Hold up, I know it sounds great, but this comparison chart doesn’t take into account these two phones’ respective operating systems. Android undoubtedly needs more RAM. Having only 1GB of RAM on a modern Android device might hamper your experience a bit as applications are constantly reloading, and some games might struggle to play. (Though, if you have a lot of RAM and use a task killer or constantly clear your RAM, you’ll run into the same issues.)
iOS, on the other hand, requires a lot less RAM to function. If you’ve ever used an iPhone 6, you’ll know that it multitasks just fine and can easily handle gaming. The difference is in the operating system. In real-world usage, you probably wouldn’t be able to tell which device has more RAM.
Note: before you start calling me an Apple fanboy, you should know that I’m very much so an Android fanboy — I love my OnePlus One and all its wonderful features — I’m just capable of acknowledging the differences between the two operating systems.
You Can Talk To Your Phone?
Sometimes, you’re going to see a commercial with a really cool feature. You can ask your phone a question and it will respond? How revolutionary! Well, in reality, sometimes these commercials highlight features available on a wide range of devices.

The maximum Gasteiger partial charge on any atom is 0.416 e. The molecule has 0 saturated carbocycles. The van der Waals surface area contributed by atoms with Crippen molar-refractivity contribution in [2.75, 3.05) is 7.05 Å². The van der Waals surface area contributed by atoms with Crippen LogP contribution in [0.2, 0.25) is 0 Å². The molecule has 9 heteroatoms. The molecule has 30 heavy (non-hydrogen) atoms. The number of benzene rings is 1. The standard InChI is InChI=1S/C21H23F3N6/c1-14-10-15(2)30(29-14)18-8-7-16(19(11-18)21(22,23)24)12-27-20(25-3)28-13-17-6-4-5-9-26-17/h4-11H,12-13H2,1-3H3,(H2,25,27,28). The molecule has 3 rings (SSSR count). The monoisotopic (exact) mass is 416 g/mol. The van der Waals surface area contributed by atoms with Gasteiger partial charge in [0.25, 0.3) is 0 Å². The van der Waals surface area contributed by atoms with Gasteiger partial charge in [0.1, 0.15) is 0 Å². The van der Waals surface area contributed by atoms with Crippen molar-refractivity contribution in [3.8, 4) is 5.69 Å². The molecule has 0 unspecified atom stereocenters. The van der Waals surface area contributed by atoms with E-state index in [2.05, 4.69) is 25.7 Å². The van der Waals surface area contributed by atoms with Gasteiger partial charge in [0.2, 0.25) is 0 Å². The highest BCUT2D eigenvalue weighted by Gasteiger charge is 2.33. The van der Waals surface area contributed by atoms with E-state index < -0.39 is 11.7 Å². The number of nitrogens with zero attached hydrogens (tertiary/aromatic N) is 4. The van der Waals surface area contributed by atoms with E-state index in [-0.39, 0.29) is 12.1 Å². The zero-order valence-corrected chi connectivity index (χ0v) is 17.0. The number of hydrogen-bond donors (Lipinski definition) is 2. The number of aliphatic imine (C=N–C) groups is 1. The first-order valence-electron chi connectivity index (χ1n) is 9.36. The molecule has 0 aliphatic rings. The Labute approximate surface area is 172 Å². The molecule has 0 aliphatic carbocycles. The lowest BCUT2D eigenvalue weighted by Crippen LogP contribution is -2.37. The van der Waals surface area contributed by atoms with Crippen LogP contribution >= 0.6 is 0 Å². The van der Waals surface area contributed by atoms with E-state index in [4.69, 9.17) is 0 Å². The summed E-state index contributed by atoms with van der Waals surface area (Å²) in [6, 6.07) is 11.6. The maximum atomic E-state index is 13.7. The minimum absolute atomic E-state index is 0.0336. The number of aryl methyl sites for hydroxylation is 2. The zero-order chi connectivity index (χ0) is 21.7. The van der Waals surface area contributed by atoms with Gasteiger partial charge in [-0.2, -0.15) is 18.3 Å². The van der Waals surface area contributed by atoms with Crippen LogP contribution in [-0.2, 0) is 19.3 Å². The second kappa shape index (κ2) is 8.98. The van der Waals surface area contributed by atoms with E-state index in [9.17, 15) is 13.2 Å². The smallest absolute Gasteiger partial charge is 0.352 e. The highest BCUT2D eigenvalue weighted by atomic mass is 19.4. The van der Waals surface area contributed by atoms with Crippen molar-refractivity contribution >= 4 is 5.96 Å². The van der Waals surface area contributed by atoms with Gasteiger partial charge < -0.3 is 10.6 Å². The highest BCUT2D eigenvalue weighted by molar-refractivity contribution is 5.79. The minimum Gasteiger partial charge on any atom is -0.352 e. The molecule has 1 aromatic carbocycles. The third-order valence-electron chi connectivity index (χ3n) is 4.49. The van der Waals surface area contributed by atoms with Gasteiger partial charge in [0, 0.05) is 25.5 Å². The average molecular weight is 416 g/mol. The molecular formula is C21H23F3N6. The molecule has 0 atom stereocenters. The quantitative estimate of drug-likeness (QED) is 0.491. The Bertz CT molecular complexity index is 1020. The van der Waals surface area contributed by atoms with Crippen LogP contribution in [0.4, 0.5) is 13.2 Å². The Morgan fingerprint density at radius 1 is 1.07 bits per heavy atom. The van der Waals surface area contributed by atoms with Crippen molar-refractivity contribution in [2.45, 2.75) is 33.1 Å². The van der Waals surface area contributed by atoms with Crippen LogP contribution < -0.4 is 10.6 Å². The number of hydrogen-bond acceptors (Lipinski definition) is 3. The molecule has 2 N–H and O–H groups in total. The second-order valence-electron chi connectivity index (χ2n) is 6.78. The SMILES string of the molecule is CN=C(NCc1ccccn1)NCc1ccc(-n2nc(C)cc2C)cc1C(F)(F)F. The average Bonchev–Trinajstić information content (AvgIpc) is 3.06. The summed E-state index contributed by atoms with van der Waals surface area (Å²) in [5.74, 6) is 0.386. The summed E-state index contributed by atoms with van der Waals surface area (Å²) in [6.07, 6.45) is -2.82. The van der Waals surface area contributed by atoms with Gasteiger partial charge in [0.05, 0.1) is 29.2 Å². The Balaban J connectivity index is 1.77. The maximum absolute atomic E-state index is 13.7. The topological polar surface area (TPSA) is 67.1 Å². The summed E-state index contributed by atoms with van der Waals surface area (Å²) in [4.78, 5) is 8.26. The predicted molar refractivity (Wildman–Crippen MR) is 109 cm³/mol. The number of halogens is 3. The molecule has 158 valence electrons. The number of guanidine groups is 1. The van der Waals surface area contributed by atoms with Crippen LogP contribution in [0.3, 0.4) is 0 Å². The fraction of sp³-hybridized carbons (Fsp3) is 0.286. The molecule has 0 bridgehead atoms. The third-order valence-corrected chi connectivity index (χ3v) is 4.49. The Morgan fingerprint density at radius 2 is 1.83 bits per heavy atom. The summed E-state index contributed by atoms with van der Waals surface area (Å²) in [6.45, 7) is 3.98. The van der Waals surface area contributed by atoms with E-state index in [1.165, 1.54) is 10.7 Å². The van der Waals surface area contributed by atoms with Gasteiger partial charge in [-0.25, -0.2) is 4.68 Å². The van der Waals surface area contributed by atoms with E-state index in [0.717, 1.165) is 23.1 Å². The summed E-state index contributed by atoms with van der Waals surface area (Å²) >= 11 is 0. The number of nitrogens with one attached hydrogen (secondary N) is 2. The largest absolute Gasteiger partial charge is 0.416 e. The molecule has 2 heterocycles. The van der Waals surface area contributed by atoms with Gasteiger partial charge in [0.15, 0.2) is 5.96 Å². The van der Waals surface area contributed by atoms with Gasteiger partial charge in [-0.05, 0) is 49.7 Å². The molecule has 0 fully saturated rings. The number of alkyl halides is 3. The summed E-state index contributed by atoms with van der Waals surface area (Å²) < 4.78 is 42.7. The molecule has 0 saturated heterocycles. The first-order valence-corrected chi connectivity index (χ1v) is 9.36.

Take the above Nexus 5 ad for instance. I love the Nexus 5, and I love the features it’s trying to show off, but none of them are unique to the Nexus 5. Saying “OK Google” to start a search is available on any Android device. The Google Camera app is available on Google Play, and in fact, it’s many Android users’ camera app of choice (it even has some hidden features).
Likewise, the Google Photos app is also on the Play Store, and many non-Nexus phones ship with it preinstalled — Google even just announced that it will have unlimited photo storage for pictures up to 16MP.
It’s a cute ad, but you could really replace the Nexus 5 with any other Android phone and use the exact same apps. If you ever see an ad for a phone with a particular feature, it’s worth asking, can other phones do this too?
How Do You Avoid the Marketing Hype?
It’s an advertiser’s job to make any smartphone seem like the best thing on the planet, even though the best phone for you could be different from the best phone for me. Because of that, it’s definitely worth ignoring the advertisement jargon and doing your own research.
But we’d like to hear from you. How do you sift through the advertisements to find the phone that’s right for you? What features really matter for you? Let us know in the comments!